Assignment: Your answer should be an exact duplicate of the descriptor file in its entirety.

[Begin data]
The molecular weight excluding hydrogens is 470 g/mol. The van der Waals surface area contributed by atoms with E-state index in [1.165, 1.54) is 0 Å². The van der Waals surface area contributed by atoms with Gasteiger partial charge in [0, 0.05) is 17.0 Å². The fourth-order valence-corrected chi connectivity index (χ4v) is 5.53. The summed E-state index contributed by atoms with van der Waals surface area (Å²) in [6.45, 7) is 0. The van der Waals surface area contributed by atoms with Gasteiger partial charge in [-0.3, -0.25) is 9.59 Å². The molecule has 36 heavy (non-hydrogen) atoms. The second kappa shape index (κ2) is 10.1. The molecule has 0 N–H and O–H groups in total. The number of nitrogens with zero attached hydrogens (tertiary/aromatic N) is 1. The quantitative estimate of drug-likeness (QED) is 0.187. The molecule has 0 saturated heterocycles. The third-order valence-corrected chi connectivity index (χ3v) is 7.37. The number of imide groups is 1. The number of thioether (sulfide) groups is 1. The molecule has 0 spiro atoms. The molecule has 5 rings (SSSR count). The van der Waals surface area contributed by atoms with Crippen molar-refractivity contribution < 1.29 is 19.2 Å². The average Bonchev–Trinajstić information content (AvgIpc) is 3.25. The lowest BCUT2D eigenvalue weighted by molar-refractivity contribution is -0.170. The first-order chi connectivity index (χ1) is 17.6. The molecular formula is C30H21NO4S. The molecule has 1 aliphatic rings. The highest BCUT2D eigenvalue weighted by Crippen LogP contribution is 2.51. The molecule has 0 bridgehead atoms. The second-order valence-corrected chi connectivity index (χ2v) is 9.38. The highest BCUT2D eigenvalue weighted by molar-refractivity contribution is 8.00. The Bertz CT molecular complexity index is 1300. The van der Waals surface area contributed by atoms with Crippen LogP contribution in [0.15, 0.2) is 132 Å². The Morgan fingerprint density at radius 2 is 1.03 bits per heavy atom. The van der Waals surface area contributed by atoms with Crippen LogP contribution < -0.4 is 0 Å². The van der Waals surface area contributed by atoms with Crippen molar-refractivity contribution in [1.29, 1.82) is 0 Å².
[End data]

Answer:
The molecular weight excluding hydrogens is 470 g/mol. The van der Waals surface area contributed by atoms with E-state index in [1.165, 1.54) is 0 Å². The van der Waals surface area contributed by atoms with Gasteiger partial charge in [0, 0.05) is 17.0 Å². The fourth-order valence-corrected chi connectivity index (χ4v) is 5.53. The summed E-state index contributed by atoms with van der Waals surface area (Å²) in [6.45, 7) is 0. The van der Waals surface area contributed by atoms with Gasteiger partial charge in [-0.3, -0.25) is 9.59 Å². The molecule has 36 heavy (non-hydrogen) atoms. The second kappa shape index (κ2) is 10.1. The molecule has 0 N–H and O–H groups in total. The number of nitrogens with zero attached hydrogens (tertiary/aromatic N) is 1. The quantitative estimate of drug-likeness (QED) is 0.187. The molecule has 0 saturated heterocycles. The third-order valence-corrected chi connectivity index (χ3v) is 7.37. The number of imide groups is 1. The number of thioether (sulfide) groups is 1. The molecule has 0 spiro atoms. The molecule has 5 rings (SSSR count). The van der Waals surface area contributed by atoms with Crippen molar-refractivity contribution < 1.29 is 19.2 Å². The average Bonchev–Trinajstić information content (AvgIpc) is 3.25. The lowest BCUT2D eigenvalue weighted by molar-refractivity contribution is -0.170. The first-order chi connectivity index (χ1) is 17.6. The molecular formula is C30H21NO4S. The molecule has 1 aliphatic rings. The highest BCUT2D eigenvalue weighted by Crippen LogP contribution is 2.51. The molecule has 0 bridgehead atoms. The second-order valence-corrected chi connectivity index (χ2v) is 9.38. The highest BCUT2D eigenvalue weighted by molar-refractivity contribution is 8.00. The Bertz CT molecular complexity index is 1300. The van der Waals surface area contributed by atoms with Crippen LogP contribution in [0.15, 0.2) is 132 Å². The Morgan fingerprint density at radius 2 is 1.03 bits per heavy atom. The van der Waals surface area contributed by atoms with Crippen LogP contribution < -0.4 is 0 Å². The van der Waals surface area contributed by atoms with Crippen molar-refractivity contribution in [1.29, 1.82) is 0 Å².